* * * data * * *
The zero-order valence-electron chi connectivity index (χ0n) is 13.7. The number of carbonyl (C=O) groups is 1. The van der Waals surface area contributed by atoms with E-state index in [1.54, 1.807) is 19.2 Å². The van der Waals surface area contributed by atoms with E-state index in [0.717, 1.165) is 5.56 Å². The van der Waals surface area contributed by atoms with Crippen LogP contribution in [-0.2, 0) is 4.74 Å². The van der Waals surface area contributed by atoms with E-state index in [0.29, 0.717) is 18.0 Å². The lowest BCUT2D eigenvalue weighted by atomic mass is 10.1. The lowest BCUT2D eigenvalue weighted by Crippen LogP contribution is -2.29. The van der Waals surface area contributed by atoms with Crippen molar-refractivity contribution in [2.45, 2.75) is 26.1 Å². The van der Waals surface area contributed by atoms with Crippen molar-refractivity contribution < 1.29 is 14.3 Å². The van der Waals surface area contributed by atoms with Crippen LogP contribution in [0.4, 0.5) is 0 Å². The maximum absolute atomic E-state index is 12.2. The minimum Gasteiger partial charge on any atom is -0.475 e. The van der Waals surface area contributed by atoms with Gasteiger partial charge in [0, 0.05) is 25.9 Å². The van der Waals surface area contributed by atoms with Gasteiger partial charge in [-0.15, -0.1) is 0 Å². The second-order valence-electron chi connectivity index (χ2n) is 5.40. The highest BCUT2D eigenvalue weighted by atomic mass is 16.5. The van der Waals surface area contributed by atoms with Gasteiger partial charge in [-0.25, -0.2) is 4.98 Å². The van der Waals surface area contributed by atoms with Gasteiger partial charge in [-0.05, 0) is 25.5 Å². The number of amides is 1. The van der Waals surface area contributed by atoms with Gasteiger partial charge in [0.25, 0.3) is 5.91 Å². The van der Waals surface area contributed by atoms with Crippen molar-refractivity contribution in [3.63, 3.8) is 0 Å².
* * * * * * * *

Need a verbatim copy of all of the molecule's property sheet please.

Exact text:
The zero-order valence-electron chi connectivity index (χ0n) is 13.7. The number of carbonyl (C=O) groups is 1. The van der Waals surface area contributed by atoms with E-state index in [1.54, 1.807) is 19.2 Å². The van der Waals surface area contributed by atoms with E-state index in [0.717, 1.165) is 5.56 Å². The van der Waals surface area contributed by atoms with Crippen LogP contribution in [-0.2, 0) is 4.74 Å². The van der Waals surface area contributed by atoms with E-state index in [0.29, 0.717) is 18.0 Å². The lowest BCUT2D eigenvalue weighted by atomic mass is 10.1. The lowest BCUT2D eigenvalue weighted by Crippen LogP contribution is -2.29. The van der Waals surface area contributed by atoms with Crippen molar-refractivity contribution in [2.45, 2.75) is 26.1 Å². The van der Waals surface area contributed by atoms with Crippen molar-refractivity contribution < 1.29 is 14.3 Å². The van der Waals surface area contributed by atoms with Crippen LogP contribution in [0.4, 0.5) is 0 Å². The maximum absolute atomic E-state index is 12.2. The minimum Gasteiger partial charge on any atom is -0.475 e. The van der Waals surface area contributed by atoms with Gasteiger partial charge in [0, 0.05) is 25.9 Å². The van der Waals surface area contributed by atoms with Gasteiger partial charge in [-0.15, -0.1) is 0 Å². The second-order valence-electron chi connectivity index (χ2n) is 5.40. The highest BCUT2D eigenvalue weighted by atomic mass is 16.5. The van der Waals surface area contributed by atoms with Gasteiger partial charge in [-0.25, -0.2) is 4.98 Å². The van der Waals surface area contributed by atoms with Gasteiger partial charge in [-0.05, 0) is 25.5 Å². The number of amides is 1. The van der Waals surface area contributed by atoms with Gasteiger partial charge in [0.25, 0.3) is 5.91 Å². The van der Waals surface area contributed by atoms with Crippen molar-refractivity contribution in [3.63, 3.8) is 0 Å².